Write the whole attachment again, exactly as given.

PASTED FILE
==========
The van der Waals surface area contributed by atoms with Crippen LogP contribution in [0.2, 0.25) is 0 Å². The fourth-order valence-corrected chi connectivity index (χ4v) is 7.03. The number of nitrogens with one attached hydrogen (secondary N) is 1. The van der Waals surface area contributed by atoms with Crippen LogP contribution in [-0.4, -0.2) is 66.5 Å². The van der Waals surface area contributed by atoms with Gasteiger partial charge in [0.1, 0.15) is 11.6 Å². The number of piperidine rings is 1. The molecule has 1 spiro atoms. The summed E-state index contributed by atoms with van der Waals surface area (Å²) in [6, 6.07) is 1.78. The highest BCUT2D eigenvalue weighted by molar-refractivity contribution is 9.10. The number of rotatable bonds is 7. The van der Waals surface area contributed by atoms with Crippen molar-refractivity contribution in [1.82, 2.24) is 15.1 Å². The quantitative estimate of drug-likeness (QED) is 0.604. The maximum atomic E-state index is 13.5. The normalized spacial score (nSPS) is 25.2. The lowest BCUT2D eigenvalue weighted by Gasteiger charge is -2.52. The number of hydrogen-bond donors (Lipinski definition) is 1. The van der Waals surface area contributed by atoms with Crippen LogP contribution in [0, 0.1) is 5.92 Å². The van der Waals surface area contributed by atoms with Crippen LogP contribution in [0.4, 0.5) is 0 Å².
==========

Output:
The van der Waals surface area contributed by atoms with Crippen LogP contribution in [0.2, 0.25) is 0 Å². The fourth-order valence-corrected chi connectivity index (χ4v) is 7.03. The number of nitrogens with one attached hydrogen (secondary N) is 1. The van der Waals surface area contributed by atoms with Crippen LogP contribution in [-0.4, -0.2) is 66.5 Å². The van der Waals surface area contributed by atoms with Gasteiger partial charge in [0.1, 0.15) is 11.6 Å². The number of piperidine rings is 1. The molecule has 1 spiro atoms. The summed E-state index contributed by atoms with van der Waals surface area (Å²) in [6, 6.07) is 1.78. The highest BCUT2D eigenvalue weighted by molar-refractivity contribution is 9.10. The number of rotatable bonds is 7. The van der Waals surface area contributed by atoms with Crippen molar-refractivity contribution in [1.82, 2.24) is 15.1 Å². The quantitative estimate of drug-likeness (QED) is 0.604. The maximum atomic E-state index is 13.5. The normalized spacial score (nSPS) is 25.2. The lowest BCUT2D eigenvalue weighted by Gasteiger charge is -2.52. The number of hydrogen-bond donors (Lipinski definition) is 1. The van der Waals surface area contributed by atoms with Crippen LogP contribution in [0, 0.1) is 5.92 Å². The van der Waals surface area contributed by atoms with Crippen LogP contribution in [0.4, 0.5) is 0 Å².